Whatever the reason, whether my poor sleep habits or the fickle weather, I woke up the other day with a wicked head cold. So, 80-degree forecasts for the week notwithstanding, I’ve been on the hunt for “sick food” — for something to conjure Mom’s ministrations during childhood bouts with flu: bowls of comfortingly bland congee or Chinese-herb-infused chicken soup, or their Western analogues. Where to go?
One under-the-radar contender is Alameda’s Homeroom Racing Cafe (1305/1307 Park St.), purveyor of homestyle Thai food and old-school slot car racing. One of the best dishes is an off-menu item called, simply, “rice soup” — chef Arista Saengchan’s take on khao tom, a thin rice porridge that’s loaded with fresh cilantro and shreds of tender chicken. Traditionally, this is a breakfast dish in Thailand, but when you’re home in your pajamas all day (or wish you could be), breakfast three times a day sounds about right.
Staying in the realm of rice porridge, the vegetable juk
at Berkeley’s Spoon Korean Bistro
(933 Ashby Ave.) is an excellent vegetarian (and dairy- and gluten-free) option, though you can add chicken or beef for a $2 upcharge. Thicker than khao tom
(and the dish’s more well-known Cantonese counterpart, jook
) but just as wholesome, Spoon’s version of this Korean home-cooking classic is loaded with minced carrots, broccoli, and other assorted vegetables. Served with an assortment of little side dishes, any of the seven variations of juk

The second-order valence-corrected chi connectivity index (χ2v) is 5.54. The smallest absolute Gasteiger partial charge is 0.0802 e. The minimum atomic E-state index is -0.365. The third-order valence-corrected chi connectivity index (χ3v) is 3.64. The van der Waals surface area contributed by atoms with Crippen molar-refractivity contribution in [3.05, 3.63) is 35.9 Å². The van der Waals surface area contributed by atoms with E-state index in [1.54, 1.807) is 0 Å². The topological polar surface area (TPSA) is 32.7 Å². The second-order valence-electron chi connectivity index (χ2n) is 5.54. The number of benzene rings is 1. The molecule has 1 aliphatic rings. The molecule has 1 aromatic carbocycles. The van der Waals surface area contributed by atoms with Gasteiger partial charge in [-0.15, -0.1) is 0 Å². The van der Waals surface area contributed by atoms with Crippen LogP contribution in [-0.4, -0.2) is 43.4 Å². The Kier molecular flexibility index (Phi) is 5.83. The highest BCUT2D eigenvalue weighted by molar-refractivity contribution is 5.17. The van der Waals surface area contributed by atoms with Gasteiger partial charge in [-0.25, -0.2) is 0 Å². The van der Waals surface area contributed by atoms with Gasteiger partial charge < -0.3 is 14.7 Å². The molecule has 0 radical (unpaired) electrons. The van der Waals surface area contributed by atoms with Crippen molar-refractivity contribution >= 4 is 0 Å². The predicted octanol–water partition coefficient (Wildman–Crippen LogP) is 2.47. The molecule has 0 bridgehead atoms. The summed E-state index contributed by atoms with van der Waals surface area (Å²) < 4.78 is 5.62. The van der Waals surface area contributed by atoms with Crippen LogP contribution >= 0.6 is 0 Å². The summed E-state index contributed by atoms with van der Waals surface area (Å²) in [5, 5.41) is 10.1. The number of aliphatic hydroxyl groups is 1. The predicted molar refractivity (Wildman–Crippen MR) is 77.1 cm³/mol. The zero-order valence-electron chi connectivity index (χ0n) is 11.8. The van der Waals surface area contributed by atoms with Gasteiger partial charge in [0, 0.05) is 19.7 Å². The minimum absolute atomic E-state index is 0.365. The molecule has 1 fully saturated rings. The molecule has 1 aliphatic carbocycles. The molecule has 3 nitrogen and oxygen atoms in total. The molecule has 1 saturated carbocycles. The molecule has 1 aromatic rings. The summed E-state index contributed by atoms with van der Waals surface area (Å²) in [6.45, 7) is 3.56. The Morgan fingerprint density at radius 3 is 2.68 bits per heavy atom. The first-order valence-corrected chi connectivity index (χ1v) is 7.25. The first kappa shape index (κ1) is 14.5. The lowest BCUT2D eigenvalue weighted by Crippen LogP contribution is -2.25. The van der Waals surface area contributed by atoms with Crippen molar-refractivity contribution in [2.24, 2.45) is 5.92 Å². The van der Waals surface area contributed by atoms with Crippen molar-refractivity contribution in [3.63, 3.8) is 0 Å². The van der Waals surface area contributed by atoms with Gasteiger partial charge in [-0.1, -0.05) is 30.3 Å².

you can order at Spoon should do what all good “sick food” ought to do: warm a body up without upsetting a sensitive stomach.
What I ended up getting on my under-the-weather day was a bowl of chicken soup at Berkeley’s Gaumenkitzel
(2121 San Pablo Ave.). This cozy German restaurant has many virtues, not the least of which is that the soups are consistently excellent: chock full of seasonal vegetables and never over-salted so that you can actually taste those high-quality ingredients. The chicken soup is no exception — the sick and the well alike will appreciate the natural sweetness of long-simmered vegetables and the clean flavor of pasture-raised chicken. Order yours with Gaumenkitzel’s housemade spätzle (toothsome egg noodles), and it makes for a whole meal: as good a bowl of chicken noodle soup as you’ll find this side of Grandma’s kitchen.
Call ahead to check for availability — Gaumenkitzel switches soup options periodically; then again, not a single one of them has disappointed me so far.